Saturday, September 11, 2010

Debunking the myth of the Vancouver Real Estate Bubble!

Perhaps we can retitle this post: "My Daddy sold real estate and now so do I, so listen up!"

Vancouver Realtor Greg Andruff proudly proclaims on his website, "I sell houses on the Westside." As such he's not too impressed with all this talk about a Vancouver Housing Bubble, a condition he proclaims is a 'myth'.

And Greg has the experience to make such a claim. From his website citing his qualifications:

  • After growing up in a “Real Estate Family” and many years in the service industry, Greg decided to prepare himself to join his family’s business by working for a year in the conveyancing department of one of the top real estate conveyancing law firms in Vancouver. Greg then achieved his real estate license as a Residential Sales Representative and joined (the family business) to continue with his passion of great service.

Today our buddy Greg proudly sets out to 'Debunk the Bubble' on his website.

After citing the Canadian Centre for Policy Alternatives published study 'Canada’s Housing Bubble: An Accident Waiting to Happen', Andruff tells us there are holes in the bubble plan because,"As a Vancouver Realtor® I can only comment on my knowledge and experiences from the point of view of the Vancouver Market."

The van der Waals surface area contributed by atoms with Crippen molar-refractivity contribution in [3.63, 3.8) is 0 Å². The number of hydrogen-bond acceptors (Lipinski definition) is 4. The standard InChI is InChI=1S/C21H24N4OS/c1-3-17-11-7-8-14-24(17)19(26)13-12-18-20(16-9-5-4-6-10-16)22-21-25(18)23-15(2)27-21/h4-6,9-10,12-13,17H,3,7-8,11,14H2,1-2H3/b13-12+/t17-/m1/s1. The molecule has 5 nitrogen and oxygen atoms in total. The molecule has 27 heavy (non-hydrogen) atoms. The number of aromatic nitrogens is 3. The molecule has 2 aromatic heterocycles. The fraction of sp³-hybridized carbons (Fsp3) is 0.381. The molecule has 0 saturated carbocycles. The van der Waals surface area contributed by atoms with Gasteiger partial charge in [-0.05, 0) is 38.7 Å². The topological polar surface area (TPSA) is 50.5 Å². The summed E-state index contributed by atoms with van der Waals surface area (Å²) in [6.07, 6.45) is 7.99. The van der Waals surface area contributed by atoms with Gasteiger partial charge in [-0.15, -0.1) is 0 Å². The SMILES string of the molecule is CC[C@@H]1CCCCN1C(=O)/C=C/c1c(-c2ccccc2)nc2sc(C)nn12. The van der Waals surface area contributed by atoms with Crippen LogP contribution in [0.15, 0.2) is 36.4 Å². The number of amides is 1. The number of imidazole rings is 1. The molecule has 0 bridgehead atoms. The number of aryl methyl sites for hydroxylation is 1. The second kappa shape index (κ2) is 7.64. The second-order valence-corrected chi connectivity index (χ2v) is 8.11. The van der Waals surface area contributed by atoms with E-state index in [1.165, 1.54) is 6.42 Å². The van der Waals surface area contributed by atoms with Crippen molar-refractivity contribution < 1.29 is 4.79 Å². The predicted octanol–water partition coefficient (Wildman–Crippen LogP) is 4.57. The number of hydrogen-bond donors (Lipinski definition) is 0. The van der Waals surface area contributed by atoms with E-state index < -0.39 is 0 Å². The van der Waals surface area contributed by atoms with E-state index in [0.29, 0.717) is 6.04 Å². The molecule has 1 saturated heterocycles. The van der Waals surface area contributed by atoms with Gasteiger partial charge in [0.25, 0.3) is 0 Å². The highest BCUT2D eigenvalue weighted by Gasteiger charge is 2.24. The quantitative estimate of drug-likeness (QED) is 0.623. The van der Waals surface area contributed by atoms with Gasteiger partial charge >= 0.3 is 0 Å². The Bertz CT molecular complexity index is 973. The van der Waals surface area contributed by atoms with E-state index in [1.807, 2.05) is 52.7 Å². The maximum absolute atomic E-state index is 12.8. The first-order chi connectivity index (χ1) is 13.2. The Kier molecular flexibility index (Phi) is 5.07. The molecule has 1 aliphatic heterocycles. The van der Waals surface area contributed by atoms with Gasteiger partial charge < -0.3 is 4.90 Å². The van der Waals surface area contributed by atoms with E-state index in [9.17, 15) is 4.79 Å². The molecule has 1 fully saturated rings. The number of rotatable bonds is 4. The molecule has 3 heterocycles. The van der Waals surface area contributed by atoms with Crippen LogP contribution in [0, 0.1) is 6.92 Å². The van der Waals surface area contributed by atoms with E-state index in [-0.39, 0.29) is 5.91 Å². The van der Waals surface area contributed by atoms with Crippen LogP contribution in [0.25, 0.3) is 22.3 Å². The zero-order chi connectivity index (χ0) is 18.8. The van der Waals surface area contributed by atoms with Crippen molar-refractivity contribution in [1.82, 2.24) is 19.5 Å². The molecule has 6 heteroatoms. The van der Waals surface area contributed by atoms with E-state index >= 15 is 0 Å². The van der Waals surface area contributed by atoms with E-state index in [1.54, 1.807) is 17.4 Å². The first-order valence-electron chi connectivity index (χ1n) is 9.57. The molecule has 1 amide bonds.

I don't think it will come as much of a surprise that Andruff's point of view is that all this 'bubble talk' is hurting business and is, therefore, a bunch of B*llsh*t!

Andruff dismisses concerns about overextended buyers and the other concerns about the state of our market by telling us that "in Canada we do have several intelligent organizations closely monitoring these “factors” to ensure that we do not follow the American path."

You can follow the link to the read his weak analysis for yourself.

Andruff says that "the Vancouver market is not currently approaching any triggers to burst a bubble such as wide spread job loss or a rapidly rising interest rates. Vancouver’s housing inventory is balanced. Interest rates are at historic lows (they will go up eventually just yesterday short term rates when up a quarter point) but at the moment they are remaining relatively flat (and fixed rate mortgages have recently dropped). We will likely see slow and moderate growth and we are currently experiencing high net migration of wealthy 'high net worth' Asian immigrants creating demand that is currently being met with a somewhat balanced supply of housing stock. "